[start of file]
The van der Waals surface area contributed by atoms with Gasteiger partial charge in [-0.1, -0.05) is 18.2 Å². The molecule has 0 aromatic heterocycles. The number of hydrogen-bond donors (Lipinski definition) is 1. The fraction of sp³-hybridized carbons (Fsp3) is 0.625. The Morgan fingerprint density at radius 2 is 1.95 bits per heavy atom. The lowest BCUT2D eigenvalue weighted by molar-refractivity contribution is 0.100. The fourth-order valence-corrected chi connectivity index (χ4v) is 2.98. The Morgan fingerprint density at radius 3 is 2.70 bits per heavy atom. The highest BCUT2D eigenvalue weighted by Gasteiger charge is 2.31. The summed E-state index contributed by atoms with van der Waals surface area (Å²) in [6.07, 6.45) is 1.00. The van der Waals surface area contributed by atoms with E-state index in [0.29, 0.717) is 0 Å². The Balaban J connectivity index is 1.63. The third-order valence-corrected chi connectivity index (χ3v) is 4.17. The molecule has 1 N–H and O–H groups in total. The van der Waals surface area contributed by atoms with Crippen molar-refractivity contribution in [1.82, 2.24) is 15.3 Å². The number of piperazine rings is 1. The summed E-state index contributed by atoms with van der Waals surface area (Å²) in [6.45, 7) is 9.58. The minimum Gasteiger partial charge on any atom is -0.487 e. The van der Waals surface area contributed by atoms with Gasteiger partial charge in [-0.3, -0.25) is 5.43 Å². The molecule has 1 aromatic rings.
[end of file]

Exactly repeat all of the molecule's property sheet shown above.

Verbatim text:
The van der Waals surface area contributed by atoms with Gasteiger partial charge in [-0.1, -0.05) is 18.2 Å². The molecule has 0 aromatic heterocycles. The number of hydrogen-bond donors (Lipinski definition) is 1. The fraction of sp³-hybridized carbons (Fsp3) is 0.625. The Morgan fingerprint density at radius 2 is 1.95 bits per heavy atom. The lowest BCUT2D eigenvalue weighted by molar-refractivity contribution is 0.100. The fourth-order valence-corrected chi connectivity index (χ4v) is 2.98. The Morgan fingerprint density at radius 3 is 2.70 bits per heavy atom. The highest BCUT2D eigenvalue weighted by Gasteiger charge is 2.31. The summed E-state index contributed by atoms with van der Waals surface area (Å²) in [6.07, 6.45) is 1.00. The van der Waals surface area contributed by atoms with E-state index in [0.29, 0.717) is 0 Å². The Balaban J connectivity index is 1.63. The third-order valence-corrected chi connectivity index (χ3v) is 4.17. The molecule has 1 N–H and O–H groups in total. The van der Waals surface area contributed by atoms with Crippen molar-refractivity contribution in [1.82, 2.24) is 15.3 Å². The number of piperazine rings is 1. The summed E-state index contributed by atoms with van der Waals surface area (Å²) in [6.45, 7) is 9.58. The minimum Gasteiger partial charge on any atom is -0.487 e. The van der Waals surface area contributed by atoms with Gasteiger partial charge in [-0.3, -0.25) is 5.43 Å². The molecule has 1 aromatic rings.